Rain Dance

Sunny-Side-Up is a weekend column celebrating clear blue skies, fancy bookmarks and the snooze button. In other words, expect book/film reviews, DIY crafts and easy recipes for a lovely weekend.

Weeks back, while the sky was clear and the grass fried to crisp, we did a ceremonious rain dance along Punggol Waterway Park, complete with a pious bread-cutting and jam-spreading ritual.

Sure enough, it has been raining every day since. Those Bensimons were unfortunately caught in the rain. Thank goodness, they are washer safe.

The $5 Challenge

According to the Department of Statistics, 105,000 families in Singapore are earning on average $1,500 or less per month. After paying utilities, schooling, housing rental or loan instalments and medicals, they are left with about $5 a day for food and transport per family member. 

Only $5 a day for food and transport, do you think that’s possible? To find out, I took up the $5 Challenge, an online initiative by Singaporeans Against Poverty. Follow my journey on instagram to see how I fare.

Here’s what I’ve learned so far. (1) To save transport costs, I would need to find a job near where I stay. (2) Eating out is not an option. (3) It’s really hard to eat healthy on a shoestring budget.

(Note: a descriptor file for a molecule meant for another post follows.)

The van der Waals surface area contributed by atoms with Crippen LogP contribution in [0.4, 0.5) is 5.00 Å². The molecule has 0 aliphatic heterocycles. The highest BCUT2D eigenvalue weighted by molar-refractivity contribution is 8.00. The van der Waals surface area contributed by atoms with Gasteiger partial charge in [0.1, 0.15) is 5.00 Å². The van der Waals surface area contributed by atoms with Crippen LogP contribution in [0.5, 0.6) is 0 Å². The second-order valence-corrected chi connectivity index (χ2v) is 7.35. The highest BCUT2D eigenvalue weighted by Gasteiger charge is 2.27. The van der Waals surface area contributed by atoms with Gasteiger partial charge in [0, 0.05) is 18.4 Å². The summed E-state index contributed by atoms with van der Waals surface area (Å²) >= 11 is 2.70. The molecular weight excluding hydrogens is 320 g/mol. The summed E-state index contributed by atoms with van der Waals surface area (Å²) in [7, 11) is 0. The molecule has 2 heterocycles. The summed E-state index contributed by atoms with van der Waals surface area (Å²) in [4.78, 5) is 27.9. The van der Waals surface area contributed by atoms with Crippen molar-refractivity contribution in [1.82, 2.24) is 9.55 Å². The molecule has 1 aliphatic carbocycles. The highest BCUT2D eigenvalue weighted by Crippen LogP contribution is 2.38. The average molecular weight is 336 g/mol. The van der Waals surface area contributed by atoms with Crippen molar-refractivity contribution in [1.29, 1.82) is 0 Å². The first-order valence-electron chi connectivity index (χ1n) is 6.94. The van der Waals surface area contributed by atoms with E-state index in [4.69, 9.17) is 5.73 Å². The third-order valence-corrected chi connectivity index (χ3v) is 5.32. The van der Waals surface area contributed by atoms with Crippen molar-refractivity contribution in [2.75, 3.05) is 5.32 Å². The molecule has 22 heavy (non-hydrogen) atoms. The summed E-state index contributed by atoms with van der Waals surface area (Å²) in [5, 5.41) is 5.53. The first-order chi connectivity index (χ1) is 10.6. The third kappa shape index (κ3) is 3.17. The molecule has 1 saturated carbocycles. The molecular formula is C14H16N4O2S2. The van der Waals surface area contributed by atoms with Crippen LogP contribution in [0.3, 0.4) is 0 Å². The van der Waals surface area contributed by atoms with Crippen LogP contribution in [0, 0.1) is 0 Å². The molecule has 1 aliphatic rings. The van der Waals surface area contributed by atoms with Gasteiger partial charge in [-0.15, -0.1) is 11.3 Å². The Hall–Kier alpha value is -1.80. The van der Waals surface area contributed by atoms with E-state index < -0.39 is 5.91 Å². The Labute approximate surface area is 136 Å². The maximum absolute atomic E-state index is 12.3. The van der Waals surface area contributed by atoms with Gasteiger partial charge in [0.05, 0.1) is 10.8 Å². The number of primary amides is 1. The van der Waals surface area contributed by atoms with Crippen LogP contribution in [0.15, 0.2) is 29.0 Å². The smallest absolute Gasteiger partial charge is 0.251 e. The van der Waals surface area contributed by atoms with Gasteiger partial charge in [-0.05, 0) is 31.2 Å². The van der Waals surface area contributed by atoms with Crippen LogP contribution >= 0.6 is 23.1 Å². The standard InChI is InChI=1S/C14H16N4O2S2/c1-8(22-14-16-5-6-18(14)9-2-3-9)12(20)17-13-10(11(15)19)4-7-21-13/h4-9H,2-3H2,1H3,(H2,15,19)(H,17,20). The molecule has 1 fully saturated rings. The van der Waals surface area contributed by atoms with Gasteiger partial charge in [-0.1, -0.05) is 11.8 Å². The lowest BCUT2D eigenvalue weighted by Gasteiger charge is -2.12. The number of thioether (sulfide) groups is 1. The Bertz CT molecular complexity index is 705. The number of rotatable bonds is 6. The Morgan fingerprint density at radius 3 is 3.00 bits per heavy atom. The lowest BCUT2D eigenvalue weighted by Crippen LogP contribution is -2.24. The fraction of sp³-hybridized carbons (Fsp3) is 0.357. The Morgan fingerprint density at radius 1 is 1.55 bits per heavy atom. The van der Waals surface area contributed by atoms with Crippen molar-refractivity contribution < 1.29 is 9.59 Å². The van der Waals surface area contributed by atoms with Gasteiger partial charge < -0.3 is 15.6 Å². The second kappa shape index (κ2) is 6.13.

My $5 challenge ends tomorrow. Honestly, I feel relieved that it’s ending, and I cannot imagine living like this every day. The cruel truth is it’s impossible to eradicate poverty in any society. But what can we do to minimise poverty, and help the poor gain social mobility?

New Philosopher

Sunny-Side-Up is a weekend column celebrating clear blue skies, fancy bookmarks and the snooze button. In other words, expect book/film reviews, DIY crafts and easy recipes for a lovely weekend.

New Philosopher is an independent quarterly magazine devoted to exploring philosophical ideas from past and present thinkers on ways to live a more fulfilling life.”

Picking this up at a bookstore in Australia, I was instantly reminded of how I’d enjoyed reading philosophy in university, intrigued by the words of Plato, Aristotle and John Locke. (Having a young, suave assistant professor was the cherry on the cake.)

It’s too easy to get caught up with life, chasing momentary happiness blindly like stimulated rats. Reading philosophy helps me to rethink my way of life with logic and purpose. According to Seneca, life is long if you know how to use it. But when it is wasted in heedless luxury and spent on no good activity, we are forced at last by death’s final constraint to realise that it has passed away before we knew it was passing.